Rehabbed First National Bank building tests the market

first national bank building

The First National Bank building at 823 E. Main St. downtown is on the market. (CBRE)

An old downtown bank building-turned-apartment tower is up for grabs.

The 13-story First National Bank apartment building at 823 E. Main St. was listed for sale last week, confirmed CBRE broker Charles Wentworth, who with colleague Peyton Cox is handling the listing. Jonathan Greenberg and Robert Dean from CBRE’s Washington D.C. division also are working the sale.

A listing price for the 153,000-square-foot building was not disclosed. The property was most recently assessed for $18.3 million, according to city property records.

The seller is Northern Virginia-based Rushmark Properties, which bought the building in 2000 for $9.5 million and invested $35 million to convert it into 154 apartments. Renovations were completed in late 2012 with the help of historic tax credits.

Rushmark Properties could not be reached for comment Monday.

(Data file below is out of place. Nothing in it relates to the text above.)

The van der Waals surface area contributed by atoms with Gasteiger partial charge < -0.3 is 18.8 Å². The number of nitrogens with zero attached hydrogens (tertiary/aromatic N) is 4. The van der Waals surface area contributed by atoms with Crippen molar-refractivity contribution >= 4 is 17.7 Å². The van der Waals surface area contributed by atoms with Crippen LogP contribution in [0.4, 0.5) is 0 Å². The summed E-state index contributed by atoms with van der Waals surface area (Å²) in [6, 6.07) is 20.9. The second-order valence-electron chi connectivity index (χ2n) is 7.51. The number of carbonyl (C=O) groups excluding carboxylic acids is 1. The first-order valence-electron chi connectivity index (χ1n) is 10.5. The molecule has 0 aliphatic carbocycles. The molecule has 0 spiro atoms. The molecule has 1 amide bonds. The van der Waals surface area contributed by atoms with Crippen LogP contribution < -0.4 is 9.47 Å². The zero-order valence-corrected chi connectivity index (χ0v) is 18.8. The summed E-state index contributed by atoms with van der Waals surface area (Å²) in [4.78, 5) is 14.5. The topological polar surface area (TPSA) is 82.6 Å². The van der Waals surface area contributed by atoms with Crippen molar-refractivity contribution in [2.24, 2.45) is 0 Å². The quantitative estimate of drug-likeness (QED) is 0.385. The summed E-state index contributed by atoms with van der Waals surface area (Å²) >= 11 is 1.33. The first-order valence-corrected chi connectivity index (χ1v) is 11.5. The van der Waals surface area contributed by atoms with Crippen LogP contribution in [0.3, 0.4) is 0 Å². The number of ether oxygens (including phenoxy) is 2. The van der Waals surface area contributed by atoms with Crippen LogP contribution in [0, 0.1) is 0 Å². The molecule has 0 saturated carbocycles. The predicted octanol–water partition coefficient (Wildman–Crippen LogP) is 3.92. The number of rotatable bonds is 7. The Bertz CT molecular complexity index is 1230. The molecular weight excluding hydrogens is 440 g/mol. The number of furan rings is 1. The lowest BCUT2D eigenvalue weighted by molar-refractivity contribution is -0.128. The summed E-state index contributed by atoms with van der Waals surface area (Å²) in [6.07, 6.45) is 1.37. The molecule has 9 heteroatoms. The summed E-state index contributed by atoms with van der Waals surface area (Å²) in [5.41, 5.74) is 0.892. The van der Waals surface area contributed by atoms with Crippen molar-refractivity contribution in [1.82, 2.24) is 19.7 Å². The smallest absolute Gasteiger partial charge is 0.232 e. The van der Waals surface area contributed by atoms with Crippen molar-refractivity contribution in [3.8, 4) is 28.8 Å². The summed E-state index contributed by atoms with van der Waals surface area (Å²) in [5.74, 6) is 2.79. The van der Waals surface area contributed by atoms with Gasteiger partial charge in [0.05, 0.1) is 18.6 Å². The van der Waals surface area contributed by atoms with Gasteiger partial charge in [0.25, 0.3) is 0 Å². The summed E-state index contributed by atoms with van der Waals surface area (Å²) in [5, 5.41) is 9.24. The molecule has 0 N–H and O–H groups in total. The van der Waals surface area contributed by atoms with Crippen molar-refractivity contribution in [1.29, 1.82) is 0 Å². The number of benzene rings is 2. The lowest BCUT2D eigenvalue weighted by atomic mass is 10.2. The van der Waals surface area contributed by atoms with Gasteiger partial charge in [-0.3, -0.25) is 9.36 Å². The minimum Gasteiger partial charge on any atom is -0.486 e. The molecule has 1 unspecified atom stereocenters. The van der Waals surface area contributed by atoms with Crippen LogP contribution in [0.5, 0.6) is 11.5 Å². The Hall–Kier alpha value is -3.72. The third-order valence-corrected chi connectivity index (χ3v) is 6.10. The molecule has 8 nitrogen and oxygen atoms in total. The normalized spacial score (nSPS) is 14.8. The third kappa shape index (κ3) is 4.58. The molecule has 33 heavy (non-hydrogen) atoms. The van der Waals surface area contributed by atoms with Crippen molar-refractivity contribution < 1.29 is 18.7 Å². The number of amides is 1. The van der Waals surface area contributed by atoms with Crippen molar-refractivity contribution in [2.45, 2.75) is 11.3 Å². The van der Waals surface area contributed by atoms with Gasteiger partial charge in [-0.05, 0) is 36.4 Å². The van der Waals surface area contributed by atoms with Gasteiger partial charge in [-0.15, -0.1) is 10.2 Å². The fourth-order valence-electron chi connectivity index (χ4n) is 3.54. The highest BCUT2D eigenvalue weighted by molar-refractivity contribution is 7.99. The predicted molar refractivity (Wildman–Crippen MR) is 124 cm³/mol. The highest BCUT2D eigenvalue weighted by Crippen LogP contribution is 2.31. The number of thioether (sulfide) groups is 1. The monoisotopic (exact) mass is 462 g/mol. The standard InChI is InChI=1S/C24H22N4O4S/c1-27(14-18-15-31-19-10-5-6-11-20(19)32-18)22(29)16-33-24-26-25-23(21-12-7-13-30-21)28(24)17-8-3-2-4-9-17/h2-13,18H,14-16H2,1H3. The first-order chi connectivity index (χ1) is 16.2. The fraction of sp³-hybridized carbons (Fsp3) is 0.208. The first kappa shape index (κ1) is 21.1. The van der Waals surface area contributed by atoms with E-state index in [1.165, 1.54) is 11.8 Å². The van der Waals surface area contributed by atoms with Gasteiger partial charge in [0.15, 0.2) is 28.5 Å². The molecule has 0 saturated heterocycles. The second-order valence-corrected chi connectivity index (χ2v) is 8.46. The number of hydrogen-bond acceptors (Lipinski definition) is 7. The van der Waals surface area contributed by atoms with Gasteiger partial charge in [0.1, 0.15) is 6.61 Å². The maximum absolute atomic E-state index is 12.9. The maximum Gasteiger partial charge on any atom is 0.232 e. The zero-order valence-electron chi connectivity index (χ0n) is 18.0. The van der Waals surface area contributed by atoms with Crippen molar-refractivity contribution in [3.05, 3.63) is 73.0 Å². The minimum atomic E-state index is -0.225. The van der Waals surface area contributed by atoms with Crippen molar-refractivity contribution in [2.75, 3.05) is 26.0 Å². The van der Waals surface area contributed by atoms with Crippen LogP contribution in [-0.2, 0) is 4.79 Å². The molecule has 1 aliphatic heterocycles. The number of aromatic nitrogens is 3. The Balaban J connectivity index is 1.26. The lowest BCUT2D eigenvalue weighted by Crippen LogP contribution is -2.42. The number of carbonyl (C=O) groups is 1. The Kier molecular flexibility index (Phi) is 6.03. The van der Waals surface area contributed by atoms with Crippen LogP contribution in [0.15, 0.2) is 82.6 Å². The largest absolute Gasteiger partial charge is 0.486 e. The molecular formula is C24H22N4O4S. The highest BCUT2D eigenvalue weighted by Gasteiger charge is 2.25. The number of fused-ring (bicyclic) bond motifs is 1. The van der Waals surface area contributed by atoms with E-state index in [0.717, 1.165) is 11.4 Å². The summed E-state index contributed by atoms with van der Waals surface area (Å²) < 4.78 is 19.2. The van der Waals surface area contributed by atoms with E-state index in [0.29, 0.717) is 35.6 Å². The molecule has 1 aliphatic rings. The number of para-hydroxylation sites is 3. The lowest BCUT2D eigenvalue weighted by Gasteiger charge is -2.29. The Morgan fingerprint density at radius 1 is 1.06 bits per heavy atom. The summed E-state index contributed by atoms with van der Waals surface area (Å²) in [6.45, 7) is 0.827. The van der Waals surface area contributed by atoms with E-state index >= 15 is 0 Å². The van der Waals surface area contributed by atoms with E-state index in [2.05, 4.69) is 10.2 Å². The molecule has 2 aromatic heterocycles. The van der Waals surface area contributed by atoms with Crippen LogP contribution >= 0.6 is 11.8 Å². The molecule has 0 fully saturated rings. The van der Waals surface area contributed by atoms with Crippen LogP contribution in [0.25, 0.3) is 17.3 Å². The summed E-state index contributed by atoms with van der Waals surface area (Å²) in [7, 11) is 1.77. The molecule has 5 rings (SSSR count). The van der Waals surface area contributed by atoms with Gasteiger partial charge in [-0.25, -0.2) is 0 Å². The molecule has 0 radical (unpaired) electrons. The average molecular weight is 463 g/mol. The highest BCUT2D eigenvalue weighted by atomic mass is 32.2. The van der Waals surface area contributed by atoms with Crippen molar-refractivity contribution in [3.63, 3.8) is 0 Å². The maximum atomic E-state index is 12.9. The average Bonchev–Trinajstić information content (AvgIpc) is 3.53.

Constructed in 1913, the classical revival-style structure was once one of the city’s tallest buildings. The apartment conversion made it one of the largest apartment complexes in the city’s central business district.

First National boasts a 96 percent occupancy rate, according to a marketing brochure. Average rent is $1,500 per month. The property also includes a 268-space parking garage that netted more than $500,000 in 2017.

The listing is the latest in continued investment in and around downtown.

The Tiffanie’s Manor building at 115 N. Jefferson Ave. just hit the market, and The Pit and The Peel’s newest juice bar location is part of a multimillion-dollar ongoing renovation of the James Center.

Meanwhile in Shockoe Slip, Southern Railway Taphouse at 100 S. 14th St. is preparing to double its size by taking the second floor above the restaurant to install a bar-arcade, extra dining space and another full bar.

Work is underway on redevelopment of 1 W. Cary St., where Bank Street Advisors is filling the larger of the two buildings with 17 apartments and renovating a smaller building at the corner of Cary and Foushee streets.

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Bruce Milam
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That’s a beautiful building, once the home of Scott and Stringfellow, where the Bill Dudley Scholarship and college player of the year award bore fruit. It was also home to Harrison&Bates, Richmond oldest commercial brokerage house, now Colliers International. That garage makes it a special investment, and the numbers provided in the article suggest a breakeven price of around $300k per door. That’ll set some new records!

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